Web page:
a. Who’s the real victim?
The most conspicuous way in which the headlines minimized abuse and emphasized Saeed’s freedom was in the sheer number of headlines (52%) devoted to Saeed’s release from Iran. At first sight, the fact of his release would seem to account for the headlines. However, upon examination, this focus on release alongside a displacement of abuse was accomplished in subtler ways as well. We see this first in the way readers are reminded, even in headlines mentioning ‘abuse’ directly, that Saeed is a victim, persecuted and separated from his family for many years. Consider this headline from Christian Post, wherein Naghmeh’s filing of a ‘domestic relations case’ is set alongside Saeed’s reunion with his children.
Mention of Saeed’s suffering is not always in prominent position, as in one headline from Christianity Today (see Table 2 below). However, with few exceptions, the reader is regularly reminded of Saeed’s imprisonment, which acts as a point of comparison when considering his abuse of his wife.
In sum, the image of a persecuted, suffering hero is bolstered by reference to Saeed’s ‘years of demonic abuse’, ‘details of torture’, and ‘human rights abuses,’ language which stands in stark contrast to Naghmeh’s ‘abuse claims’ and ‘accusations’. To be sure, identifying Saeed as ‘imprisoned’ or as ‘prisoner’ may function as little more than an identifying mark, since his imprisonment is why he is known to the public at all in the first place. Yet the regular pairing of his imprisonment with the abuse element of his story has the effect of qualifying the abuse element from the outset, in some cases even potentially mitigating it. Such discourse gives the impression that Saeed is the sole real, or at least most important, victim here. Some examples can be seen in Table 2.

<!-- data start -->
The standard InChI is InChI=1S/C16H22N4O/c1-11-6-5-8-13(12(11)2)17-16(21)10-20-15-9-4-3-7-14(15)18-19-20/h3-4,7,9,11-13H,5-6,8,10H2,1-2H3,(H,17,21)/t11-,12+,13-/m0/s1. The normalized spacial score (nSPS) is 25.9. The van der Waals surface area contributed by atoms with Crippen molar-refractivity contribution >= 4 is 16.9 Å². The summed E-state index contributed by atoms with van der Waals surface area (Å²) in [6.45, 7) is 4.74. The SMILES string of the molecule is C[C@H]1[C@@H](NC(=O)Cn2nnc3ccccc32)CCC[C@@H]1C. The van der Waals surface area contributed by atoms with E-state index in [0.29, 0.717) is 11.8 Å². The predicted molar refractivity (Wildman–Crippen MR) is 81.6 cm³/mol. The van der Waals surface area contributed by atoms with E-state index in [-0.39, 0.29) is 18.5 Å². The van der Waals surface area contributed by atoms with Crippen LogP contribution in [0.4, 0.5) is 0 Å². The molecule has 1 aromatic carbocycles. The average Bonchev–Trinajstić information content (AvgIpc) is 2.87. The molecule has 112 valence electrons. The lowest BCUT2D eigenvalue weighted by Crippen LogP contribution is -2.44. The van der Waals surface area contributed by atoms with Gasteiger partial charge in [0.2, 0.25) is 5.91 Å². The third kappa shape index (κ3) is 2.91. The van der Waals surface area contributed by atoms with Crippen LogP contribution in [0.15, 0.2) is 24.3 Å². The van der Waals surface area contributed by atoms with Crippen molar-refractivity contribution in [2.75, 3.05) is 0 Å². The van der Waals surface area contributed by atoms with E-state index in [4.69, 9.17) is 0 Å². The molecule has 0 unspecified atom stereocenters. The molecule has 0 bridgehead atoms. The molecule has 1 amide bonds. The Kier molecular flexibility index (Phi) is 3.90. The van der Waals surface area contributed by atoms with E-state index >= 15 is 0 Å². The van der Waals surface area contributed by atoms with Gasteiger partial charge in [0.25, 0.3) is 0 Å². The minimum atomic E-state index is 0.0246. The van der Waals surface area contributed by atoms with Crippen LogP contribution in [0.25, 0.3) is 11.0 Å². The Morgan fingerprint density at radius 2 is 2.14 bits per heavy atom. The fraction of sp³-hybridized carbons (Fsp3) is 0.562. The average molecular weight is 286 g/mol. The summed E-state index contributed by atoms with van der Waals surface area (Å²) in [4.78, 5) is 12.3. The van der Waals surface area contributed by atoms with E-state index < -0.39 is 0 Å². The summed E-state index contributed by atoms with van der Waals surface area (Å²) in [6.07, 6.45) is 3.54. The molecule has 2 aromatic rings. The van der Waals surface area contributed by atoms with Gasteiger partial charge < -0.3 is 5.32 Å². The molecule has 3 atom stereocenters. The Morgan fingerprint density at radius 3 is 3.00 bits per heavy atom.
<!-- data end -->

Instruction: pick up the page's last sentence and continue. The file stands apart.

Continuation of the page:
Some might argue that this is even-handed treatment; after all, both Naghmeh and Saeed suffered persecution. Notably, however, though Saeed had pled guilty to abuse before ever leaving for Iran, several outlets headlined Saeed’s persecution and abuse without mentioning Naghmeh at all, as in the following headlines:
- Saeed Abedini Describes Prison Torture, Praying 20 Hours a Day in First Interview
- Congressman: Saeed in ‘Good Shape’ after Years of ‘Demonic’ Abuse
- Pastor Saeed Describes Details of Torture He Endured in Iran Prison
- Saeed Abedini Opens Up about Torture in Iranian Prison
The noteworthy feature of these headlines is not simply in their capturing Saeed’s prison torture without mention of his wife. What I ask readers to notice is the relationship these headlines bear to those headlines which mention Saeed’s abuse of Naghmeh, which are typically ‘combination’ headlines, pairing the abuse element with the tacit reminder of Saeed’s own torture and imprisonment. In other words, mention of Saeed’s abuse can and does stand alone, whereas Naghmeh’s abuse is regularly discussed in combination with Saeed’s imprisonment. Further, in the examples where Nagmeh’s abuse is mentioned but Saeed’s imprisonment is not mentioned, her abuse is still regularly undermined using other discursive strategies, as we shall see.
b. Abuse as an afterthought